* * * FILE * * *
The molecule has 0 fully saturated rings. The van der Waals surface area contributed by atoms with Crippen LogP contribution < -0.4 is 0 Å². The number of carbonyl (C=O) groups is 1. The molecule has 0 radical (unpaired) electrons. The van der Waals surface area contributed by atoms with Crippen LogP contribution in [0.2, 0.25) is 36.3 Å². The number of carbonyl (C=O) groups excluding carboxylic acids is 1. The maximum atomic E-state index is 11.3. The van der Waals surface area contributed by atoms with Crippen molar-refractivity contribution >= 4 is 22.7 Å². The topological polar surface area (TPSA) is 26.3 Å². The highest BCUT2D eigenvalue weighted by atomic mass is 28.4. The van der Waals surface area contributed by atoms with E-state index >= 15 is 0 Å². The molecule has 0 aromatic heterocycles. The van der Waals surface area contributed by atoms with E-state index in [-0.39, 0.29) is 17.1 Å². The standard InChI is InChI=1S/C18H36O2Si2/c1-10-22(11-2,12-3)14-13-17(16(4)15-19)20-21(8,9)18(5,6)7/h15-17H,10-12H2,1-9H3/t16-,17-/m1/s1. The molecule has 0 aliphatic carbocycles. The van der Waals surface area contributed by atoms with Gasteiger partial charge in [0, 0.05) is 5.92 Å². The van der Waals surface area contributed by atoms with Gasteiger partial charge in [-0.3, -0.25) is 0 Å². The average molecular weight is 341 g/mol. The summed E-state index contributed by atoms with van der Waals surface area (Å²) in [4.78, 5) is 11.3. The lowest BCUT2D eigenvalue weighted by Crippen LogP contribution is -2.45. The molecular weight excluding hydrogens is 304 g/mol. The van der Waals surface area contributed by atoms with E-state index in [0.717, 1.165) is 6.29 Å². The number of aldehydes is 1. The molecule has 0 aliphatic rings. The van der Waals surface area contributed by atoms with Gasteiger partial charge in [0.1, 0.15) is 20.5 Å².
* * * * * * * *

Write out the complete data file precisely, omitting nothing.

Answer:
The molecule has 0 fully saturated rings. The van der Waals surface area contributed by atoms with Crippen LogP contribution < -0.4 is 0 Å². The number of carbonyl (C=O) groups is 1. The molecule has 0 radical (unpaired) electrons. The van der Waals surface area contributed by atoms with Crippen LogP contribution in [0.2, 0.25) is 36.3 Å². The number of carbonyl (C=O) groups excluding carboxylic acids is 1. The maximum atomic E-state index is 11.3. The van der Waals surface area contributed by atoms with Crippen molar-refractivity contribution >= 4 is 22.7 Å². The topological polar surface area (TPSA) is 26.3 Å². The highest BCUT2D eigenvalue weighted by atomic mass is 28.4. The van der Waals surface area contributed by atoms with E-state index >= 15 is 0 Å². The molecule has 0 aromatic heterocycles. The van der Waals surface area contributed by atoms with E-state index in [-0.39, 0.29) is 17.1 Å². The standard InChI is InChI=1S/C18H36O2Si2/c1-10-22(11-2,12-3)14-13-17(16(4)15-19)20-21(8,9)18(5,6)7/h15-17H,10-12H2,1-9H3/t16-,17-/m1/s1. The molecule has 0 aliphatic carbocycles. The van der Waals surface area contributed by atoms with Gasteiger partial charge in [0, 0.05) is 5.92 Å². The van der Waals surface area contributed by atoms with Gasteiger partial charge in [-0.3, -0.25) is 0 Å². The average molecular weight is 341 g/mol. The summed E-state index contributed by atoms with van der Waals surface area (Å²) in [4.78, 5) is 11.3. The lowest BCUT2D eigenvalue weighted by Crippen LogP contribution is -2.45. The molecular weight excluding hydrogens is 304 g/mol. The van der Waals surface area contributed by atoms with E-state index in [0.717, 1.165) is 6.29 Å². The number of aldehydes is 1. The molecule has 0 aliphatic rings. The van der Waals surface area contributed by atoms with Gasteiger partial charge in [0.1, 0.15) is 20.5 Å².